Iowa’s education chief said Friday efforts to improve student achievement with “finite” state resources likely will require tradeoffs that may mean increasing class sizes in K-12 schools to boost compensation and leadership roles for teachers that have been part of successful reforms in other states and countries.
Jason Glass, director of the state Department of Education, said he was not advocating “dramatic” increases in class sizes, but he noted that adding one or two students per classroom could make possible more teacher collaboration, professional development and compensation increases that could “revolutionize” the profession by producing beneficial results without negatively affecting children.
“There is a tradeoff that we have to make at every point. A small increase in class size can translate to a large increase in salary opportunities for teachers,” he told reporters during a break in Friday’s meeting of the state’s Task Force on Teacher Leadership and Compensation.
“Clearly, there is evidence to support that lower class sizes lead to better student achievements. The question is are we willing to invest the hundreds of millions of dollars necessary to get the class size low enough that it has an impact and what do we give up in exchange for that large expenditure?” he said. “Everything’s a trade-off and so the high-performing systems around the world have been willing to make a small trade in class size in exchange for all the things that money can be used for.”
Glass made the comments following a presentation by leaders of an Eagle County school district in Colorado – where he served until 2009 — that implemented a teacher advancement program including performance-based pay provisions with positive results for a student population made up of white and Hispanic students. The district’s policy evolution included small class-size increases and considerable staff attrition that school district superintendent Sandra Snyder said was due in part to factors unrelated to their innovative changes.
The Eagle County approach was one of a number of models that task force members are studying as they work to craft recommendations by October on ways Iowa can move forward strategically in the areas of teacher leadership roles and compensation issues. The task force proposals to Gov. Terry Branstad, the Legislature and state education officials will be incorporated in education reforms to be considered during the 2013 legislative session.
Glass stressed that the task force is sorting through details and has not settled on any specific proposals. He also noted that the reform effort Branstad has championed since starting his fifth gubernatorial term in January 2011 envisions a 10-year transformation process.
The state education director said the centerpiece of the administration’s 2013 legislative agenda will be some form of a teacher leadership structure supported by a redesigned compensation system that “looks at raising base pay, creating teacher leadership roles, addressing labor-market issues in areas such as high-needs subject areas or teaching in high-poverty schools.”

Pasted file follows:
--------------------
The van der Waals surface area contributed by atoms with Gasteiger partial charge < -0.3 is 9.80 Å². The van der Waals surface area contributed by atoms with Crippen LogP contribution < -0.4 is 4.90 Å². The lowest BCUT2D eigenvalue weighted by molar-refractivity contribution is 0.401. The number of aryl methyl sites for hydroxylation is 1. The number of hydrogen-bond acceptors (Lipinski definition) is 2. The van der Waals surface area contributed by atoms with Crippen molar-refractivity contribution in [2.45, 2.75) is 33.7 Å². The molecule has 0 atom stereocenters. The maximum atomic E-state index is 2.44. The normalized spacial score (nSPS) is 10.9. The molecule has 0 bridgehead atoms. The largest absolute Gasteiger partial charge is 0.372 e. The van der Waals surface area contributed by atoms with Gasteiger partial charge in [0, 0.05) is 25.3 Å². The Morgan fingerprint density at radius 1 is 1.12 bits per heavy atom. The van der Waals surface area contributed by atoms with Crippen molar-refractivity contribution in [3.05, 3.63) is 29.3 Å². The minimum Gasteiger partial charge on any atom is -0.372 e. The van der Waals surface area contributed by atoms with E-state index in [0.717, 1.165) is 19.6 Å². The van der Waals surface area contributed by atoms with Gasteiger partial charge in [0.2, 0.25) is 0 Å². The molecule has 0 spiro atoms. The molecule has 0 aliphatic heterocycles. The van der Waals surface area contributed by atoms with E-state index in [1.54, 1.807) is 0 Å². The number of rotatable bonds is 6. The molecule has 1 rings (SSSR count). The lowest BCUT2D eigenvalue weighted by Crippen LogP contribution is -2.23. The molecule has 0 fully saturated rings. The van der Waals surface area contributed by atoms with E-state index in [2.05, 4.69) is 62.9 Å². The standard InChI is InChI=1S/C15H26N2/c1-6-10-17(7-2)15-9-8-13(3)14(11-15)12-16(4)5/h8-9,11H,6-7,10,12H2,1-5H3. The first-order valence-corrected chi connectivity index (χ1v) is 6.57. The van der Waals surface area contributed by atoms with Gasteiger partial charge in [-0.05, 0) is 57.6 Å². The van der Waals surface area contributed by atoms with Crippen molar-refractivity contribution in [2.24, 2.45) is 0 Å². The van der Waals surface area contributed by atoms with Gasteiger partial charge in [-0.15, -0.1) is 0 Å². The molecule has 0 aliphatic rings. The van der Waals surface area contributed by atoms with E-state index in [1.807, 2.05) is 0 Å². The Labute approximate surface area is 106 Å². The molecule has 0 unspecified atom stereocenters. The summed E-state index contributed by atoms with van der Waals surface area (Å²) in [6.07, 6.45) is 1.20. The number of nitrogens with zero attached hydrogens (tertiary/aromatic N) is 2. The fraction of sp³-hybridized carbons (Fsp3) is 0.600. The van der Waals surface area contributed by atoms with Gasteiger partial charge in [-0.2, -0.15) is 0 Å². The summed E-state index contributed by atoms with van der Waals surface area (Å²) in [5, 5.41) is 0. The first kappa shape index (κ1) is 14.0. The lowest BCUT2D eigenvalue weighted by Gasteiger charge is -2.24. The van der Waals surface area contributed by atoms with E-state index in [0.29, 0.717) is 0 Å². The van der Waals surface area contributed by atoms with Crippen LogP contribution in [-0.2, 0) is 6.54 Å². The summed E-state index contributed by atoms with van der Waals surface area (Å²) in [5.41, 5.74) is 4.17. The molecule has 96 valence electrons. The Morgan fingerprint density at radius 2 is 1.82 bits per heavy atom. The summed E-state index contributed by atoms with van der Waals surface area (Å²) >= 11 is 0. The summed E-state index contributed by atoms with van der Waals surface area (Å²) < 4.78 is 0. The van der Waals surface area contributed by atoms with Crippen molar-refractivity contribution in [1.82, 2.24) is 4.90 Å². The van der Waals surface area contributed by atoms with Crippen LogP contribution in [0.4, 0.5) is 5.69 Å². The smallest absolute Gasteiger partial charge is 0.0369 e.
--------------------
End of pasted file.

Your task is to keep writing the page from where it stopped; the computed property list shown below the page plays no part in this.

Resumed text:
“I think we’re a long way from figuring out exactly how to do this. But I think the advice we heard today was just to begin the work and be willing to learn, adapt and improve as you got along. That is what we hope is accomplished in the next session.”
Task force member Mike May, a retired educator and former state legislator who now serves on the state Board of Education, said he was excited by the prospects of improving Iowa’s education system and believed the public would be supportive of reform efforts aimed at bolstering student achievement results.
“I’m very optimistic about what we can accomplish if the Legislature will work together with the governor to move us forward,” he said. “I think courage is the word that needs to be at the heart of the dialogue. We have to have the courage to make the changes and the decisions that we have to make to move education forward. It’s not going to be easy.”
Task force member Tammy Wawro of Cedar Rapids, president of the Iowa State Education Association, said there were hurdles in Iowa to implementing changes made in Colorado because teachers in many of Iowa’s 348 school districts currently are provided adequate time for collaboration that the Eagle County approach envisioned. She also was concerned about the possibility of increasing class sizes in Iowa.
“Class size definitely does matter,” she said. “If you have a high-quality teacher with a manageable class size where children can have individual instruction, you’ve got rock-star things happening. That does concern me and it should concern parents.”